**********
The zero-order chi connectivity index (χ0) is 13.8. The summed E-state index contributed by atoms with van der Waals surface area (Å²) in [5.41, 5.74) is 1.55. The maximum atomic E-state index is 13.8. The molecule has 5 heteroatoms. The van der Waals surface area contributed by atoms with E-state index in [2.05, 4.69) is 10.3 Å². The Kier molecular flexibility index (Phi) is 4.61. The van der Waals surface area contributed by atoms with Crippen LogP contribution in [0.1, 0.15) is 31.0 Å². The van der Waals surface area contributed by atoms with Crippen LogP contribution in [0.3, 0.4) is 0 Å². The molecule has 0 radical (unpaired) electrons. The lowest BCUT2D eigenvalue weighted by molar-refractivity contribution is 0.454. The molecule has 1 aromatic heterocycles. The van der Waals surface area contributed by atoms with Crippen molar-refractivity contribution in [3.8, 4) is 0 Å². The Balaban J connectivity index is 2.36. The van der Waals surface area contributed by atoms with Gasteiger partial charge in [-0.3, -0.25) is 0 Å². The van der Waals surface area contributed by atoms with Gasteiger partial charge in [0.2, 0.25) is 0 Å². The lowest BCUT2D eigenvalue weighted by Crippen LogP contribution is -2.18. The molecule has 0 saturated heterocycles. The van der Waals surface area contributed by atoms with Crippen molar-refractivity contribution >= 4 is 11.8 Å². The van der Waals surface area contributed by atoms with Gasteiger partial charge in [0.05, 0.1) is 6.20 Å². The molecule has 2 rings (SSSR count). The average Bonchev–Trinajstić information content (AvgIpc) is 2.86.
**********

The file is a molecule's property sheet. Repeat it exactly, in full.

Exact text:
The zero-order chi connectivity index (χ0) is 13.8. The summed E-state index contributed by atoms with van der Waals surface area (Å²) in [5.41, 5.74) is 1.55. The maximum atomic E-state index is 13.8. The molecule has 5 heteroatoms. The van der Waals surface area contributed by atoms with E-state index in [2.05, 4.69) is 10.3 Å². The Kier molecular flexibility index (Phi) is 4.61. The van der Waals surface area contributed by atoms with Crippen LogP contribution in [0.1, 0.15) is 31.0 Å². The van der Waals surface area contributed by atoms with Crippen LogP contribution in [0.3, 0.4) is 0 Å². The molecule has 0 radical (unpaired) electrons. The lowest BCUT2D eigenvalue weighted by molar-refractivity contribution is 0.454. The molecule has 1 aromatic heterocycles. The van der Waals surface area contributed by atoms with Crippen molar-refractivity contribution in [3.8, 4) is 0 Å². The Balaban J connectivity index is 2.36. The van der Waals surface area contributed by atoms with Gasteiger partial charge in [-0.3, -0.25) is 0 Å². The van der Waals surface area contributed by atoms with Gasteiger partial charge in [0.2, 0.25) is 0 Å². The lowest BCUT2D eigenvalue weighted by Crippen LogP contribution is -2.18. The molecule has 0 saturated heterocycles. The van der Waals surface area contributed by atoms with Crippen molar-refractivity contribution >= 4 is 11.8 Å². The van der Waals surface area contributed by atoms with Gasteiger partial charge in [0.05, 0.1) is 6.20 Å². The molecule has 2 rings (SSSR count). The average Bonchev–Trinajstić information content (AvgIpc) is 2.86.